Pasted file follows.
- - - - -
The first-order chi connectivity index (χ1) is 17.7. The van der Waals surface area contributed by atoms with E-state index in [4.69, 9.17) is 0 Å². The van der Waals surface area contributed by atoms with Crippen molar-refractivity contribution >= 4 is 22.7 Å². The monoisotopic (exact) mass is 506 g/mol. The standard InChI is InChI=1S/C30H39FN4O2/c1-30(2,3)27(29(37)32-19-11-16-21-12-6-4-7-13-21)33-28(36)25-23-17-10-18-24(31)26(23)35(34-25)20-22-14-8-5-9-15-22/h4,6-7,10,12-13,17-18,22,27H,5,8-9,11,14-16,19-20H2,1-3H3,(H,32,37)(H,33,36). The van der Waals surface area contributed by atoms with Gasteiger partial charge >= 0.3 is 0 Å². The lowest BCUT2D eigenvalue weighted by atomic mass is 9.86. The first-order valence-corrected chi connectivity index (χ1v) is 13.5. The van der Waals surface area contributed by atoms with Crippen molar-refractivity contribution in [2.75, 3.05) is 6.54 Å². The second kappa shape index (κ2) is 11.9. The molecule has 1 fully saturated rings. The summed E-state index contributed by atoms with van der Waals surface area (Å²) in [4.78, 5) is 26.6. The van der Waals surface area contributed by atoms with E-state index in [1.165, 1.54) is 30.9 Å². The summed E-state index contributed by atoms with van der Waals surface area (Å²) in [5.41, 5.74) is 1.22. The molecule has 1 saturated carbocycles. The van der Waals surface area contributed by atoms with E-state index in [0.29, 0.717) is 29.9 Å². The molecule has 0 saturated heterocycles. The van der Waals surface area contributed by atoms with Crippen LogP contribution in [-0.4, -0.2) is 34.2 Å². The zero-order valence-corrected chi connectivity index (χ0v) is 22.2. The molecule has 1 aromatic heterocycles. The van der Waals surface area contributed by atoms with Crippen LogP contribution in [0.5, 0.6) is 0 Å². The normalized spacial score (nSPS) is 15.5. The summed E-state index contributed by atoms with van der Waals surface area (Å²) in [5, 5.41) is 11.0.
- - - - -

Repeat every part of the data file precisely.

The first-order chi connectivity index (χ1) is 17.7. The van der Waals surface area contributed by atoms with E-state index in [4.69, 9.17) is 0 Å². The van der Waals surface area contributed by atoms with Crippen molar-refractivity contribution >= 4 is 22.7 Å². The monoisotopic (exact) mass is 506 g/mol. The standard InChI is InChI=1S/C30H39FN4O2/c1-30(2,3)27(29(37)32-19-11-16-21-12-6-4-7-13-21)33-28(36)25-23-17-10-18-24(31)26(23)35(34-25)20-22-14-8-5-9-15-22/h4,6-7,10,12-13,17-18,22,27H,5,8-9,11,14-16,19-20H2,1-3H3,(H,32,37)(H,33,36). The van der Waals surface area contributed by atoms with Gasteiger partial charge >= 0.3 is 0 Å². The lowest BCUT2D eigenvalue weighted by atomic mass is 9.86. The first-order valence-corrected chi connectivity index (χ1v) is 13.5. The van der Waals surface area contributed by atoms with Crippen molar-refractivity contribution in [2.75, 3.05) is 6.54 Å². The second kappa shape index (κ2) is 11.9. The molecule has 1 fully saturated rings. The summed E-state index contributed by atoms with van der Waals surface area (Å²) in [4.78, 5) is 26.6. The van der Waals surface area contributed by atoms with E-state index in [1.165, 1.54) is 30.9 Å². The summed E-state index contributed by atoms with van der Waals surface area (Å²) in [5.41, 5.74) is 1.22. The molecule has 1 saturated carbocycles. The van der Waals surface area contributed by atoms with E-state index in [0.29, 0.717) is 29.9 Å². The molecule has 0 saturated heterocycles. The van der Waals surface area contributed by atoms with Crippen LogP contribution in [-0.4, -0.2) is 34.2 Å². The zero-order valence-corrected chi connectivity index (χ0v) is 22.2. The molecule has 1 aromatic heterocycles. The van der Waals surface area contributed by atoms with Crippen LogP contribution in [0.5, 0.6) is 0 Å². The normalized spacial score (nSPS) is 15.5. The summed E-state index contributed by atoms with van der Waals surface area (Å²) in [5, 5.41) is 11.0.